The LEGO Movie 2: The Second Part
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Ali's Wedding uses its very specific setting to explore universal ideas about relationships -- and in delightfully smart, funny fashion.
All Critics (24)
| Top Critics (4)
| Fresh (22)
| Rotten (2)
Much of the film's success is down to [Osamah] Sami's winning performance. He's completely charming as a more nerdy version of himself and he gets good comic support.
Ali's Wedding neatly strips away the solemnity enveloping that lead balloon of a word "multiculturalism." There's a joyously comic lack of inhibition here and, even better, we're told it's largely a true story.
This is a film in which you will hear a letter read aloud, with a voice-over saying the words "you dared to dream", delivered without irony. It is, as they say, what it is.
Walker's debut mines rapid-fire laughs and bountiful heart from a story of romantic misadventure set in train by a young man desperate to live up to his father's expectations.
Engaging Australian romcom has some language.
With Australia's current policies on immigration and Islamophobia on the rise in many Western countries, this unabashed presentation of a Muslim love story feels brave and necessary.
The somewhat predictable setup and conclusion allow for some nuanced takes through [star and co-writer Osamah] Sami's Muslim lens.
A meandering but warm, adorably revealing and often funny romantic comedy set in a slow-to-assimilate Australian Islamic community.
Stream it. It's smart, funny, and poignant, a rare combination for romantic comedies these days.
Ali's Wedding works because it doesn't feel the need to compare cultures or focus on the differences. Instead, it chooses to look at how similar we all are, when we're all a bit of a dopey, smitten kitten.
That it all unfolds so naturally has much to do with the presence as co-writer of screenwriting veteran Andrew Knight, whose credits range from TV's Seachange to Mel Gibson's recent war film Hacksaw Ridge.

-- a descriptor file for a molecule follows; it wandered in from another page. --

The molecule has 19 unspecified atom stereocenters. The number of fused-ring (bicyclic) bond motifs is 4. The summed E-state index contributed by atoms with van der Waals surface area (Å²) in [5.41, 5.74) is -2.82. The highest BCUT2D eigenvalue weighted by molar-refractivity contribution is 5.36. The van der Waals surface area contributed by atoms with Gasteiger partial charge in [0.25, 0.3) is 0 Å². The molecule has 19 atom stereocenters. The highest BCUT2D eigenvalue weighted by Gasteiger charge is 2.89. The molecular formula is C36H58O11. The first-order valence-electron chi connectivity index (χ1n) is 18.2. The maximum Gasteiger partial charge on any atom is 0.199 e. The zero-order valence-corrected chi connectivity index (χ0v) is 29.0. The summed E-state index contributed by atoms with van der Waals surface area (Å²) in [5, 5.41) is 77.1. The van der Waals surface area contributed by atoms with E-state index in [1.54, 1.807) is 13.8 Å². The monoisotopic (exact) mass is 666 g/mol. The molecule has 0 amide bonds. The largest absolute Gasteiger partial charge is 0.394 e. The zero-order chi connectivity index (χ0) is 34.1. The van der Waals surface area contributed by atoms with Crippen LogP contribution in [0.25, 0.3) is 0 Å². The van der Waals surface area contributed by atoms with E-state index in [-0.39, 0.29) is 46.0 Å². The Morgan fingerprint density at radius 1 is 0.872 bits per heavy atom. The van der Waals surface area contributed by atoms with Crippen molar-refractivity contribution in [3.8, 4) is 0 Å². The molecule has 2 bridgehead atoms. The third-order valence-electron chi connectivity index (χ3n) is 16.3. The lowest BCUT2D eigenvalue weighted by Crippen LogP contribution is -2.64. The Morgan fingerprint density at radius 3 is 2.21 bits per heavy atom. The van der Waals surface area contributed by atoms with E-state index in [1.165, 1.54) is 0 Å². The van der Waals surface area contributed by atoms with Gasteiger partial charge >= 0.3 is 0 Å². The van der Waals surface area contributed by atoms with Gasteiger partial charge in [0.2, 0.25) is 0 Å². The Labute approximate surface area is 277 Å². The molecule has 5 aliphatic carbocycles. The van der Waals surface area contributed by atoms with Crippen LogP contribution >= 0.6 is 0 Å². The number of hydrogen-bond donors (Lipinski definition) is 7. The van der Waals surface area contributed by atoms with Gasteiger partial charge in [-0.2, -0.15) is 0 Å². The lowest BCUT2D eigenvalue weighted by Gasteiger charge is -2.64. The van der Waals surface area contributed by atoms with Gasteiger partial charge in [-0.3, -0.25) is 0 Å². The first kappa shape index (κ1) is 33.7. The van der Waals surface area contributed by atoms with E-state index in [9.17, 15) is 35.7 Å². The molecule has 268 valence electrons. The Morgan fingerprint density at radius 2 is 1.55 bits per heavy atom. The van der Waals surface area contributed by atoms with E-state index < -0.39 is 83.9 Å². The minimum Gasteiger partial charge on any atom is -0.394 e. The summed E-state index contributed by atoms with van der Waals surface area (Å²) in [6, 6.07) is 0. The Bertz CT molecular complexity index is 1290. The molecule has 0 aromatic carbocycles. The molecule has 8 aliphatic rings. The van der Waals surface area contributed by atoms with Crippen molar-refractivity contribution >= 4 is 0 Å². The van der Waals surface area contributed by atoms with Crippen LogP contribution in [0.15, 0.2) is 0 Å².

It explores the blend of Middle Eastern and Australian culture within this country but also tells an amusing, family-driven tale that most will appreciate and celebrate, regardless of their background.
'Ali's Wedding' is the most unique and heartfelt Australian film, I've seen all year. A domestic centered story about an Australian Muslim living such a comfortable urban lifestyle he himself is even thinking about revoking what his family or even his own customs may actually expect of him to a point the film's plotting takes so many drastic twists and turns you can't help but admire this film for what it really is, 'a personal life story'. This also touches upon how the Urban Australian Muslims should be presented, when their lives are no different to us local folk, but their traditions and cultural customs are fascinating. The real heart of the story however is Osamah Sami's main character whose such a relatable underdog he's created something great alongside director Jeffery Walker, an incredible Australian story, with enough wit and humour to combat it's cultural subject matter accustomed to the majority of the characters and premise. All in all, we have a charming heartfelt and hilarious film that's more than likely to be one of the most talked about local films of the year, highly recommended for all to see.
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